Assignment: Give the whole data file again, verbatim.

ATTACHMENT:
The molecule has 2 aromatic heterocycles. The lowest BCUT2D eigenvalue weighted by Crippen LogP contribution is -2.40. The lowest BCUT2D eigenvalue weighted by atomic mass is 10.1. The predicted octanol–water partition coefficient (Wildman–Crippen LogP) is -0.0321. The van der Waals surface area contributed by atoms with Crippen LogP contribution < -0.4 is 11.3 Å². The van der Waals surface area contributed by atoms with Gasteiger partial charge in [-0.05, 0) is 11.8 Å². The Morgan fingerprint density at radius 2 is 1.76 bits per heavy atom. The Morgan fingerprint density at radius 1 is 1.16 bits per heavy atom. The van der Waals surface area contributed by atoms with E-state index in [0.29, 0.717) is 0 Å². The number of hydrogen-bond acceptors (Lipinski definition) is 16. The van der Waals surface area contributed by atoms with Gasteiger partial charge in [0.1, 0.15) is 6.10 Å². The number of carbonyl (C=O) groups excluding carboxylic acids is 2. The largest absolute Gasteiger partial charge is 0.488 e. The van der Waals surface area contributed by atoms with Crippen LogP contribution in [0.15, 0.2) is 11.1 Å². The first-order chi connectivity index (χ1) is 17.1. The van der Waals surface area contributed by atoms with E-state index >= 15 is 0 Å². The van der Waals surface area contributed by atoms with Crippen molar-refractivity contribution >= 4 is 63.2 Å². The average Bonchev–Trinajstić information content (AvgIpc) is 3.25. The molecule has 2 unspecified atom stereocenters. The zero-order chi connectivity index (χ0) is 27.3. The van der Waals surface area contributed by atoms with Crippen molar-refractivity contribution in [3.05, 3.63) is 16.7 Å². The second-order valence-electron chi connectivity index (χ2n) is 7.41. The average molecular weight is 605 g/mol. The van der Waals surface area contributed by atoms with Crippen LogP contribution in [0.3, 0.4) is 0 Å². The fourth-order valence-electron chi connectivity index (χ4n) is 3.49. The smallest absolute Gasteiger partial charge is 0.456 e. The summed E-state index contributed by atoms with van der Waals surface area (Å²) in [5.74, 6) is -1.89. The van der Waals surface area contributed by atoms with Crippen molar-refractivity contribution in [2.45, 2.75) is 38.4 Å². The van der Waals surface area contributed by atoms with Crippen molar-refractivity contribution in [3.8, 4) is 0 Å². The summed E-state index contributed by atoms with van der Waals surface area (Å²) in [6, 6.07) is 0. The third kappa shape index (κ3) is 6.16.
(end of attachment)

The molecule has 2 aromatic heterocycles. The lowest BCUT2D eigenvalue weighted by Crippen LogP contribution is -2.40. The lowest BCUT2D eigenvalue weighted by atomic mass is 10.1. The predicted octanol–water partition coefficient (Wildman–Crippen LogP) is -0.0321. The van der Waals surface area contributed by atoms with Crippen LogP contribution < -0.4 is 11.3 Å². The van der Waals surface area contributed by atoms with Gasteiger partial charge in [-0.05, 0) is 11.8 Å². The Morgan fingerprint density at radius 2 is 1.76 bits per heavy atom. The Morgan fingerprint density at radius 1 is 1.16 bits per heavy atom. The van der Waals surface area contributed by atoms with E-state index in [0.29, 0.717) is 0 Å². The number of hydrogen-bond acceptors (Lipinski definition) is 16. The van der Waals surface area contributed by atoms with Gasteiger partial charge in [0.1, 0.15) is 6.10 Å². The number of carbonyl (C=O) groups excluding carboxylic acids is 2. The largest absolute Gasteiger partial charge is 0.488 e. The van der Waals surface area contributed by atoms with Crippen LogP contribution in [0.15, 0.2) is 11.1 Å². The first-order chi connectivity index (χ1) is 17.1. The van der Waals surface area contributed by atoms with E-state index >= 15 is 0 Å². The van der Waals surface area contributed by atoms with Crippen molar-refractivity contribution >= 4 is 63.2 Å². The average Bonchev–Trinajstić information content (AvgIpc) is 3.25. The molecule has 2 unspecified atom stereocenters. The zero-order chi connectivity index (χ0) is 27.3. The van der Waals surface area contributed by atoms with Crippen molar-refractivity contribution in [3.05, 3.63) is 16.7 Å². The second-order valence-electron chi connectivity index (χ2n) is 7.41. The average molecular weight is 605 g/mol. The van der Waals surface area contributed by atoms with Crippen LogP contribution in [0.3, 0.4) is 0 Å². The fourth-order valence-electron chi connectivity index (χ4n) is 3.49. The smallest absolute Gasteiger partial charge is 0.456 e. The summed E-state index contributed by atoms with van der Waals surface area (Å²) in [5.74, 6) is -1.89. The van der Waals surface area contributed by atoms with Crippen molar-refractivity contribution in [2.45, 2.75) is 38.4 Å². The van der Waals surface area contributed by atoms with Crippen molar-refractivity contribution in [3.8, 4) is 0 Å². The summed E-state index contributed by atoms with van der Waals surface area (Å²) in [6, 6.07) is 0. The third kappa shape index (κ3) is 6.16.